15. The Energy in Visible Light • Sun radiates electromagnetic energy • Photons (basic unit of light) • packets of energy with different energy levels • short-wavelength photons are very energetic • longer-wavelength photons have lower energies • Visible light is radiation falling between 400-750 nanometers of wavelength

  16. Light Captured by Pigments • Absorptionof certain wavelengths • light is “trapped” • Reflectionof certain wavelengths • light bounces back • Transmissionof certain wavelengths • light passes through

  17. Light Captured by Pigments • Absorbed light drives biological processes when it is converted to chemical energy • Pigment absorbs visible light • Common pigments: • Chlorophyllaandb • absorb violet, blue, and red light but reflect green light (hence they appear green) • Carotenoids • absorb blue and green light but reflect yellow, orange, or red (hence they appear yellow-orange) • Are accessory pigments

  18. Why Do Autumn Leaves Change Colors? autumn-pictures.com

  19. Light-Dependent Reactions • Photosystems within thylakoids • Assemblies of proteins, chlorophyll, & accessory pigments • Two Photosystems • PSII (comes 1st) and PSI (comes 2nd) • Each Photosystem is associated with a chain of electron carriers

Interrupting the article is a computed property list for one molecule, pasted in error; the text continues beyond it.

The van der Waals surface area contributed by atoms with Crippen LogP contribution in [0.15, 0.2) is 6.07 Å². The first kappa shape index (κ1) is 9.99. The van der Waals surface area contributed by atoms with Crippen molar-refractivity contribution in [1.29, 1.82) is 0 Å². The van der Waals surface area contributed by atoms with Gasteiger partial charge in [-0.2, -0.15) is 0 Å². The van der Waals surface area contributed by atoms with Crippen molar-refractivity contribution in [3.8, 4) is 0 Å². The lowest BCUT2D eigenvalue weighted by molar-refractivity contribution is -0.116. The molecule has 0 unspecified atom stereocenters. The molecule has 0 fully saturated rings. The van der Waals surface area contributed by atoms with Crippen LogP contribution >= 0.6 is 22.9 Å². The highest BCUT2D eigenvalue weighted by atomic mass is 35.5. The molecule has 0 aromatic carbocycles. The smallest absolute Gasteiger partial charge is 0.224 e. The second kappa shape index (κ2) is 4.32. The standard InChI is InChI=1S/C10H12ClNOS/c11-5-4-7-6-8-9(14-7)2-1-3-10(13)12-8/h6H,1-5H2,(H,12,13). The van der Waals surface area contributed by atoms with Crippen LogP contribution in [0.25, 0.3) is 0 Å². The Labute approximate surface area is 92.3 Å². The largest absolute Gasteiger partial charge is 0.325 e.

20. Light-Dependent Reactions Steps of the light reactions: • Accessory pigments in Photosystems absorb light and pass energy to reaction centerscontaining chlorophyll • Reaction centers receive energized electrons… • Energized electrons then passed down a series of electron carrier molecules (Electron Transport Chain) • Energy released from passed electrons used to synthesize ATP from ADP and phosphate • Energized electrons also used to makeNADPH from (NADP+) + (H+)

  21. Maintaining Electron Flow • Electrons from PSII flow one-way into PS I • PSII – produces ATP • PSI – produces NADPH

  22. Oxygen • May be used by plant or released into atmosphere

  23. Light-Independent Reactions • NADPH and ATP from light-dependent rxns used to power glucose synthesis • Light not directlynecessary for light-independent rxns if ATP & NADPH available • Light-independent rxns called the Calvin-BensonCycle or C3 Cycle